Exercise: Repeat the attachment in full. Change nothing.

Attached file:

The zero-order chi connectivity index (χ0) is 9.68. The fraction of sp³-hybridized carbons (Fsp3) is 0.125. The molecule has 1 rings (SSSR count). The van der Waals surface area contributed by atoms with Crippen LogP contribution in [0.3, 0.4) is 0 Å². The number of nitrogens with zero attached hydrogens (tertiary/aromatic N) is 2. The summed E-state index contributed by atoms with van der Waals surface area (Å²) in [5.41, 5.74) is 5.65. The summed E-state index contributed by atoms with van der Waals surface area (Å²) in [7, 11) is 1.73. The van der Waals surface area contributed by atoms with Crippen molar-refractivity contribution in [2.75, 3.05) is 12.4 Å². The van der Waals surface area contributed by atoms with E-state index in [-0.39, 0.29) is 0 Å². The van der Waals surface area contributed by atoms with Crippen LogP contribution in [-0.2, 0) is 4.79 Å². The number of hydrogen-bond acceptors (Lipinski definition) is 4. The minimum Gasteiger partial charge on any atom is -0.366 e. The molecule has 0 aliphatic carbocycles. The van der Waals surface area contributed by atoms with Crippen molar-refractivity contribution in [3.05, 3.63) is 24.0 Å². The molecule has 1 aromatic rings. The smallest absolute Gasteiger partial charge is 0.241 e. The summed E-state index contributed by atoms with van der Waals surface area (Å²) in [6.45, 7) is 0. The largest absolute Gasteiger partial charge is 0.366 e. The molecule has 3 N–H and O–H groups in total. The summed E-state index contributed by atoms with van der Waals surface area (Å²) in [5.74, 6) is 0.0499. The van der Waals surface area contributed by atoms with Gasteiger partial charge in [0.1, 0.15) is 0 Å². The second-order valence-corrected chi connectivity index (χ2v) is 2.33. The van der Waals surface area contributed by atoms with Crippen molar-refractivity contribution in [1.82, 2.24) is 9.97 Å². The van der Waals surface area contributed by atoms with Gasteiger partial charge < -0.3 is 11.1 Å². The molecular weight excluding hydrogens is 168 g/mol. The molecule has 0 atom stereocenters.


The zero-order chi connectivity index (χ0) is 9.68. The fraction of sp³-hybridized carbons (Fsp3) is 0.125. The molecule has 1 rings (SSSR count). The van der Waals surface area contributed by atoms with Crippen LogP contribution in [0.3, 0.4) is 0 Å². The number of nitrogens with zero attached hydrogens (tertiary/aromatic N) is 2. The summed E-state index contributed by atoms with van der Waals surface area (Å²) in [5.41, 5.74) is 5.65. The summed E-state index contributed by atoms with van der Waals surface area (Å²) in [7, 11) is 1.73. The van der Waals surface area contributed by atoms with Crippen molar-refractivity contribution in [2.75, 3.05) is 12.4 Å². The van der Waals surface area contributed by atoms with E-state index in [-0.39, 0.29) is 0 Å². The van der Waals surface area contributed by atoms with Crippen LogP contribution in [-0.2, 0) is 4.79 Å². The number of hydrogen-bond acceptors (Lipinski definition) is 4. The minimum Gasteiger partial charge on any atom is -0.366 e. The molecule has 0 aliphatic carbocycles. The van der Waals surface area contributed by atoms with Crippen molar-refractivity contribution in [3.05, 3.63) is 24.0 Å². The molecule has 1 aromatic rings. The smallest absolute Gasteiger partial charge is 0.241 e. The summed E-state index contributed by atoms with van der Waals surface area (Å²) in [6.45, 7) is 0. The largest absolute Gasteiger partial charge is 0.366 e. The molecule has 3 N–H and O–H groups in total. The summed E-state index contributed by atoms with van der Waals surface area (Å²) in [5.74, 6) is 0.0499. The van der Waals surface area contributed by atoms with Gasteiger partial charge in [0.1, 0.15) is 0 Å². The second-order valence-corrected chi connectivity index (χ2v) is 2.33. The van der Waals surface area contributed by atoms with Crippen molar-refractivity contribution in [1.82, 2.24) is 9.97 Å². The van der Waals surface area contributed by atoms with Gasteiger partial charge < -0.3 is 11.1 Å². The molecular weight excluding hydrogens is 168 g/mol. The molecule has 0 atom stereocenters.